Mousse de chou-fleur, coeur de persil, gambas au piment d'Espelette (cauliflower mousse with parsley sauce and shrimp with Espelette pepper) has a great texture (it's really a foam dispensed from a siphon), taste and appearance, even better when I used Japanese ceramic cups rather than the cheap verrines provided at the school. The slightly bitter parsley ties together the very different tastes of the cauliflower and the shrimp, making for a nice little party in your mouth.

Mousse de chou-fleur, coeur de persil, gambas au piment d'Espelette
Bobby Jay 

Tuesday, March 4, 2014

Paris - Cooking Lesson: Classics

I had a fun cooking lesson at Ateliers des Chefs today where we made a three-course meal consisting of some classic French dishes.

First up: a Potage Saint-Germain (split pea soup) with sautéed foie gras, croutons and chervil. Really rich but velvety and delightful. The foie gras and the pea soup made a perfect mélange.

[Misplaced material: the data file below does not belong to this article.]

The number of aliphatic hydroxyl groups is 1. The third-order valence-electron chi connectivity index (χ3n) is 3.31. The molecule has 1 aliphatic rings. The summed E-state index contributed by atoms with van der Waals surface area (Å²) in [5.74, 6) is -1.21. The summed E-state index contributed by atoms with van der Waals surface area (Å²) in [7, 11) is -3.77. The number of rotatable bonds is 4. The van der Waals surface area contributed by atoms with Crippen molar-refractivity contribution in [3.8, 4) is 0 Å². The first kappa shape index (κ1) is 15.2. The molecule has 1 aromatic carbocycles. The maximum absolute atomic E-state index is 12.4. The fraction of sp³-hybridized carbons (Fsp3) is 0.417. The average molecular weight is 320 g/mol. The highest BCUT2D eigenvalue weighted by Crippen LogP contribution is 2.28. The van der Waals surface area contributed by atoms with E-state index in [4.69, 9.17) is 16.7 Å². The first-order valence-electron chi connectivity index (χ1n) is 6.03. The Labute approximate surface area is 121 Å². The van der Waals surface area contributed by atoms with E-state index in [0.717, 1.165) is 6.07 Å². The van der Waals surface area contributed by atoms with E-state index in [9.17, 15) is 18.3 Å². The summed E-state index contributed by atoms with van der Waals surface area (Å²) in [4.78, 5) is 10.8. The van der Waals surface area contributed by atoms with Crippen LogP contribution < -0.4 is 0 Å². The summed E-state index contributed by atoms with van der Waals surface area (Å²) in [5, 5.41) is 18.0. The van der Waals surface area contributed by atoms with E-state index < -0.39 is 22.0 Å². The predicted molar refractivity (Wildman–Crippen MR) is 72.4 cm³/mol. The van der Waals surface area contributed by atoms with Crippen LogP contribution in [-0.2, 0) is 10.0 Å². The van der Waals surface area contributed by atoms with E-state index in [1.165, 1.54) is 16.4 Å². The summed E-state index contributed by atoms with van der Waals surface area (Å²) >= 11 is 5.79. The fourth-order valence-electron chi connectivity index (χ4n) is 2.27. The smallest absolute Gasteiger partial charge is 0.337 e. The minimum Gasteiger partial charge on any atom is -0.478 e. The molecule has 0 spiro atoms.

Potage Saint-Germain with sautéed foie gras
Next, Butter-basted roasted Saint Pierre (John Dory) with truffled Puy lentils. I love lentils but I would have preferred potatoes for this dish. The lentils were so assertive that they muddied the flavor of the fish a bit.

Butter-basted roasted Saint Pierre with Puy lentils
Finally, a traditional Grand Marnier soufflé, which was not gorgeous but had a perfect smooth texture with only a hint of the famed liqueur.

Sushi dinner tonight, fortunately; no more fat.

Bobby Jay

Sunday, March 2, 2014

Paris - 2014 Salon de l'Agriculture

If it's the beginning of March, it's time for the Salon International de l'Agriculture in Paris. So I went for the third time today, with a new friend who had never been before. We both loved it!

We started by admiring the dozens of breeds of horses on display . . .